Red clay plate
The act of turning earth into clay and transforming its properties with fire is one of humankind’s earliest inventions.
In the Mexican state of Oaxaca City, there are around 70 villages in which the majority of people make and sell pottery. Apart from Santa María de Atzompa, which uses a green glaze, and San Bartolo, where the clay is fired to black, the pottery in this region is simple, drab brown and mostly unadorned: not the kind of thing outsiders get worked up about.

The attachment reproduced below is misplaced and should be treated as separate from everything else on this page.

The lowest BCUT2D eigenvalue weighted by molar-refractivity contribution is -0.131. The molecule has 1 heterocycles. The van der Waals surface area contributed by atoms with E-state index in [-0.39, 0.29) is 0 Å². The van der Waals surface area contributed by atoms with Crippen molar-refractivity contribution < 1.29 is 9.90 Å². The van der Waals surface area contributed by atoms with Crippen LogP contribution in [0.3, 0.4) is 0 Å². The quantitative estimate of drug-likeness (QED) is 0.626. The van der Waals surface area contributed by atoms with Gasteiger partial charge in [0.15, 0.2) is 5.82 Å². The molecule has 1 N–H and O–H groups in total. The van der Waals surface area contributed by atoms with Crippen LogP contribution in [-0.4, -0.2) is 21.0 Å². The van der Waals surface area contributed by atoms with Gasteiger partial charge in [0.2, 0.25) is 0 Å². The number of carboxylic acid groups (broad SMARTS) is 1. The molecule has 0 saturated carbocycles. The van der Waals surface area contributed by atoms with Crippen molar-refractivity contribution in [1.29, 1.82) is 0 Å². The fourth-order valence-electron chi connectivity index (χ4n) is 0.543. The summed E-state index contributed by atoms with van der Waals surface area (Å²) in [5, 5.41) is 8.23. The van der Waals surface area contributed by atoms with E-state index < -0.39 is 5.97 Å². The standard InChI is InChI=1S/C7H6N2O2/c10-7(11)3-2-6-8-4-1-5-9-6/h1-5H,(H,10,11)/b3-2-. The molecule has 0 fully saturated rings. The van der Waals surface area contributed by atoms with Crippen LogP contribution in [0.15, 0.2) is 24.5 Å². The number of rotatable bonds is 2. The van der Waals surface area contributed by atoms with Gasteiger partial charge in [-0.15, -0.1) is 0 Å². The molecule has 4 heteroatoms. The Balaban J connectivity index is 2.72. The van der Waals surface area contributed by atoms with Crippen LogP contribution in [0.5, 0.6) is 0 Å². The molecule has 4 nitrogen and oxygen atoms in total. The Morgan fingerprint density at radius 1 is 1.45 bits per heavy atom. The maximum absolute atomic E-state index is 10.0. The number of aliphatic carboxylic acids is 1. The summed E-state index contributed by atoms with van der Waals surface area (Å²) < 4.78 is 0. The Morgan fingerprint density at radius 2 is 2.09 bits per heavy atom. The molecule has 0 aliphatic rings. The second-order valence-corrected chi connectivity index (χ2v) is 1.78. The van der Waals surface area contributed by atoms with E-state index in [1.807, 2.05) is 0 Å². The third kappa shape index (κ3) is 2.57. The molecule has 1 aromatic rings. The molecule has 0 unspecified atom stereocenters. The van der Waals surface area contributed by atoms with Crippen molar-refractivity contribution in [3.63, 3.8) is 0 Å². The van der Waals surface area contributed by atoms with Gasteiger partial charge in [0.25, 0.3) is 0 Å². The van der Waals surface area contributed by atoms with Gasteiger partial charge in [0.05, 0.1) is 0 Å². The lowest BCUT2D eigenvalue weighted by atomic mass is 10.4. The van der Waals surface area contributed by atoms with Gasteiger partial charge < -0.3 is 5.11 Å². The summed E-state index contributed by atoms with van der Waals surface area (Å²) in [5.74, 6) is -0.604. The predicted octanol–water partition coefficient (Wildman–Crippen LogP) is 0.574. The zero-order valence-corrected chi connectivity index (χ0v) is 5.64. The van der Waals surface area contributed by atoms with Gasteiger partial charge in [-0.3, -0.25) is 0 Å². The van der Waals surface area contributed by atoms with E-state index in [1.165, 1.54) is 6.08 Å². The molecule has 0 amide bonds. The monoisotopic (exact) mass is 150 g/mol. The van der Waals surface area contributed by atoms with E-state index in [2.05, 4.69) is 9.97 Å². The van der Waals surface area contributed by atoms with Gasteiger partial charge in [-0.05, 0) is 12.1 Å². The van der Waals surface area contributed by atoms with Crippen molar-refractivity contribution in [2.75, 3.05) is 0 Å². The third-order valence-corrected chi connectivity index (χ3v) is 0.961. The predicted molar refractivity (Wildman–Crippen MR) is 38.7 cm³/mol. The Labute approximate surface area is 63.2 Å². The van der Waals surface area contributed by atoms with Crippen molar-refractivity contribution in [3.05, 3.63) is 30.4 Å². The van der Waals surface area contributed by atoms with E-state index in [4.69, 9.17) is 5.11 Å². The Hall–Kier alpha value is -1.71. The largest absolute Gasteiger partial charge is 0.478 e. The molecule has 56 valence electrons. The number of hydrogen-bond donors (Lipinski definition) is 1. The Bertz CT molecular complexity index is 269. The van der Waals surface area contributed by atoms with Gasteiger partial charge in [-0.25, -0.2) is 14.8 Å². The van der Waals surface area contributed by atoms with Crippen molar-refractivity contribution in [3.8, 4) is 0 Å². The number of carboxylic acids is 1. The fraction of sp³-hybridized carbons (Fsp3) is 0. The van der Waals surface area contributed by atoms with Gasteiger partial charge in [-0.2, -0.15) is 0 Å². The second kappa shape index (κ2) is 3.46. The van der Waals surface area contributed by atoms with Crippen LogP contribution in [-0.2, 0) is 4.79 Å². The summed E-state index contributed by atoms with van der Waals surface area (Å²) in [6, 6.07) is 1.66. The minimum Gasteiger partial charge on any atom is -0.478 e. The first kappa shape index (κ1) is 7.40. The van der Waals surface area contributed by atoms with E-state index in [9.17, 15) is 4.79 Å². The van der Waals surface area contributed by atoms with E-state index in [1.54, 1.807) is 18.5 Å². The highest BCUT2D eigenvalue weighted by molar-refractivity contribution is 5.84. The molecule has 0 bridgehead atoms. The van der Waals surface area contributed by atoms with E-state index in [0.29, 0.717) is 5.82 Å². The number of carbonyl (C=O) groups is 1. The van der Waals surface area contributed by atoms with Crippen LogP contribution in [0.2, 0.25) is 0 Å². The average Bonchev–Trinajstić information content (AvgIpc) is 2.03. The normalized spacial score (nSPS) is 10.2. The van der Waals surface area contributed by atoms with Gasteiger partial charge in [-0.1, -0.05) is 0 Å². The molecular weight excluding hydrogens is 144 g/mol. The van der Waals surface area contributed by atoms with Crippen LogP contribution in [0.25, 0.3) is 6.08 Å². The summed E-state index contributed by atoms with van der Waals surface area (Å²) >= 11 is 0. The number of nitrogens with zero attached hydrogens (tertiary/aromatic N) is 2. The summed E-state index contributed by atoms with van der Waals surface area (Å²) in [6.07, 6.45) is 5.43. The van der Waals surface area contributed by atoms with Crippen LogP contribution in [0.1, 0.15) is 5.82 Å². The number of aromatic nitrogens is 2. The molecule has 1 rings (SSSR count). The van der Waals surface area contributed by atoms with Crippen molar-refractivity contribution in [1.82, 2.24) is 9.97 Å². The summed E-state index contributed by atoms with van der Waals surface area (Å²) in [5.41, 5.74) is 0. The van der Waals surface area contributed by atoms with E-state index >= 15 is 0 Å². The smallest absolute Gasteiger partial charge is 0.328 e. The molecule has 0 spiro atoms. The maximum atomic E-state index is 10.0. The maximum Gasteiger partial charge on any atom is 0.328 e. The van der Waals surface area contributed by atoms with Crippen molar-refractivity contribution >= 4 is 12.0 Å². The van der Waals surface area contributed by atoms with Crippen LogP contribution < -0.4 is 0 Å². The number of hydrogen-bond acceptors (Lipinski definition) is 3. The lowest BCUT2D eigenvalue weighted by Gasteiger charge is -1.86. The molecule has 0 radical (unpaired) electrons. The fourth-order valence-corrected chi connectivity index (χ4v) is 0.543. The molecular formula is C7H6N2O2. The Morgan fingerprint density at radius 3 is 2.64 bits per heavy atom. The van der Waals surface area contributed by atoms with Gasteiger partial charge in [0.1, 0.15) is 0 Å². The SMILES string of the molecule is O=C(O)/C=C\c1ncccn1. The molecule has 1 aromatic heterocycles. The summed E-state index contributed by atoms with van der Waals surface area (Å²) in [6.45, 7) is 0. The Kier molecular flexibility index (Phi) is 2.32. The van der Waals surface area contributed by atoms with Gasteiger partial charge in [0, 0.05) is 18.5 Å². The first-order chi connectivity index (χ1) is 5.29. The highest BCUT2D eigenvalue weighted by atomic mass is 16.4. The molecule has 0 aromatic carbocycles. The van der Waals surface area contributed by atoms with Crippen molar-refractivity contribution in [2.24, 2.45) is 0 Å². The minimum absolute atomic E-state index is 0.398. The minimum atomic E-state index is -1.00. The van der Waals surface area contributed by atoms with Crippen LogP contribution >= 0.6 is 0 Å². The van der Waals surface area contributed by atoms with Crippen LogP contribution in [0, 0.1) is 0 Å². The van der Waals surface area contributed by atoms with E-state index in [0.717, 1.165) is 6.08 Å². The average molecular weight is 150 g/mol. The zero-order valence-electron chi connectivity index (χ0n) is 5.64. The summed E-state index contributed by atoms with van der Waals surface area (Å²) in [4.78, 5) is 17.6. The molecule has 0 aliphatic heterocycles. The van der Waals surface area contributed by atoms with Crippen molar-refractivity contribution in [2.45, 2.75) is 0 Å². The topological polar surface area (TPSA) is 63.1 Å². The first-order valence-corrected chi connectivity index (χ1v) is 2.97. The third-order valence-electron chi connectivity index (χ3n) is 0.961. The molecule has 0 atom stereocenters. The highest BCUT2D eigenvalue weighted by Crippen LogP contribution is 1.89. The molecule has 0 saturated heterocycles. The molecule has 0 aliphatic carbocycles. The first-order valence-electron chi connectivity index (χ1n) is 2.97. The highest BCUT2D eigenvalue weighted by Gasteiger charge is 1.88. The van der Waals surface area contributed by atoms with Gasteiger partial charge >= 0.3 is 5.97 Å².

In San Marcos Tlapazola, a rural Zapotec village, the 300 or so potters are all women. For 20 generations, the village has specialized in cookware: comales, platters used for making tortillas, and ollas, pots for cooking, as well as bowls for preparing meals, which they sell to neighboring villages at a weekly market. Each object is slightly different in shape and texture, owing to the hand that formed it, and distinct in its random markings, with traces of smoke and soot from the firing. They are, in fact, very beautiful. It seems the more basic the process, the more magic the object can hold. (from NYTimes, Deborah Needleman)
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